As an example:
#include <boost/type_traits/is_arithmetic.hpp> #include <boost/type_traits/is_pointer.hpp> #include <boost/utility/enable_if.hpp> class test { public: // A constructor that works for any argument list of size 10 template< class... T, typename boost::enable_if_c< sizeof...( T ) == 10, int >::type = 0> test( T&&... ); // A conversion operation that can convert to any arithmetic type template< class T, typename boost::enable_if< boost::is_arithmetic< T >, int >::type = 0> operator T() const; // A conversion operation that can convert to any pointer type template< class T, typename boost::enable_if< boost::is_pointer< T >, int >::type = 0> operator T() const; }; int main() { // Works test test_( 1, 2, 3, 4, 5, 6, 7, 8, 9, 10 ); // Fails as expected test fail_construction( 1, 2, 3, 4, 5 ); // Works by calling the conversion operator enabled for arithmetic types int arithmetic_object = test_; // Works by calling the conversion operator enabled for pointer types int* pointer_object = test_; // Fails as expected struct {} fail_conversion = test_; }
Class template specializations can be enabled or disabled with enable_if
. One extra template parameter
needs to be added for the enabler expressions. This parameter has the default
value void
. For example:
template <class T, class Enable = void> class A { ... }; template <class T> class A<T, typename enable_if<is_integral<T> >::type> { ... }; template <class T> class A<T, typename enable_if<is_float<T> >::type> { ... };
Instantiating A
with any
integral type matches the first specialization, whereas any floating point
type matches the second one. All other types match the primary template.
The condition can be any compile-time boolean expression that depends on
the template arguments of the class. Note that again, the second argument
to enable_if
is not needed;
the default (void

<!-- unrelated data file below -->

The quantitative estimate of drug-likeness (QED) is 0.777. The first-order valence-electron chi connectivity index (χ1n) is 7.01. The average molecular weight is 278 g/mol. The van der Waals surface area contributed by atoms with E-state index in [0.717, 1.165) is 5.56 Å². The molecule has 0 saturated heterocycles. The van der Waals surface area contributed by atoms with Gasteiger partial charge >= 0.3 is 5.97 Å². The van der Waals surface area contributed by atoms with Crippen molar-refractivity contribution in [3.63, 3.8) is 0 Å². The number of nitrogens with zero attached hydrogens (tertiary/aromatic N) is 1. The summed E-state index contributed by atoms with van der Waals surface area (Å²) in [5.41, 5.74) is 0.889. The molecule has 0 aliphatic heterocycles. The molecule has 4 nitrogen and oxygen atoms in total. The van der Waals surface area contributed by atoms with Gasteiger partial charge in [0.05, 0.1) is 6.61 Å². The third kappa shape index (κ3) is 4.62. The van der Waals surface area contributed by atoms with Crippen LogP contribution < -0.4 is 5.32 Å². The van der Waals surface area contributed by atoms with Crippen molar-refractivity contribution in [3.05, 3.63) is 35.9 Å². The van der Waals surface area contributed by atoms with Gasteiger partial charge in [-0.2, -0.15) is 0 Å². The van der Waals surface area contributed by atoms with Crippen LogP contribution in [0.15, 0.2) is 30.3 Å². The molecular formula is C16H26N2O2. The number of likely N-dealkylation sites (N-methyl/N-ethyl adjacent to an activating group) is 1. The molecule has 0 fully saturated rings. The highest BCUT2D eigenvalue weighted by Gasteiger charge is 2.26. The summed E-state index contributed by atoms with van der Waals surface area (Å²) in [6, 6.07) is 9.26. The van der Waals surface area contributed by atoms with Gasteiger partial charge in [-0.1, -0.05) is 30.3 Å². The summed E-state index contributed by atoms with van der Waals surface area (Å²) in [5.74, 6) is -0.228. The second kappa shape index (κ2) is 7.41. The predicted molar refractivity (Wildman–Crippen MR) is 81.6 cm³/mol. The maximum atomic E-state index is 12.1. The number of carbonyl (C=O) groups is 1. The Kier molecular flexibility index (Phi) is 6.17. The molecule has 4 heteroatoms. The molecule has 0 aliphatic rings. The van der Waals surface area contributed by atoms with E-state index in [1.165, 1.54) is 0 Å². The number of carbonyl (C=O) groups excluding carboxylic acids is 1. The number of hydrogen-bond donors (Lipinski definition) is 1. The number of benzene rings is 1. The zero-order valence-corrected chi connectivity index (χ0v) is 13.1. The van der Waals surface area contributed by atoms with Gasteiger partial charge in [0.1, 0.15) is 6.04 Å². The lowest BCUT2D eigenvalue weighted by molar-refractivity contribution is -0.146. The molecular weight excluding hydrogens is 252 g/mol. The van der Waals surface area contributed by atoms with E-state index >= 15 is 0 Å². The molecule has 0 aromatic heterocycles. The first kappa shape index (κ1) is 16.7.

) is the
correct value.
Once the compiler has examined the enabling conditions and included the function into the overload resolution set, normal C++ overload resolution rules are used to select the best matching function. In particular, there is no ordering between enabling conditions. Function templates with enabling conditions that are not mutually exclusive can lead to ambiguities. For example:
template <class T> typename enable_if<boost::is_integral<T>, void>::type foo(T t) {} template <class T> typename enable_if<boost::is_arithmetic<T>, void>::type foo(T t) {}
All integral types are also arithmetic. Therefore, say, for the call foo(1)
, both
conditions are true and both functions are thus in the overload resolution
set. They are both equally good matches and thus ambiguous. Of course,
more than one enabling condition can be simultaneously true as long as
other arguments disambiguate the functions.
The above discussion applies to using enable_if
in class template partial specializations as well.
In some cases it is necessary to avoid instantiating part of a function signature unless an enabling condition is true. For example:
template <class T, class U> class mult_traits; template <class T, class U> typename enable_if<is_multipliable<T, U>, typename mult_traits<T, U>::type>::type operator*(const T& t, const U& u) { ... }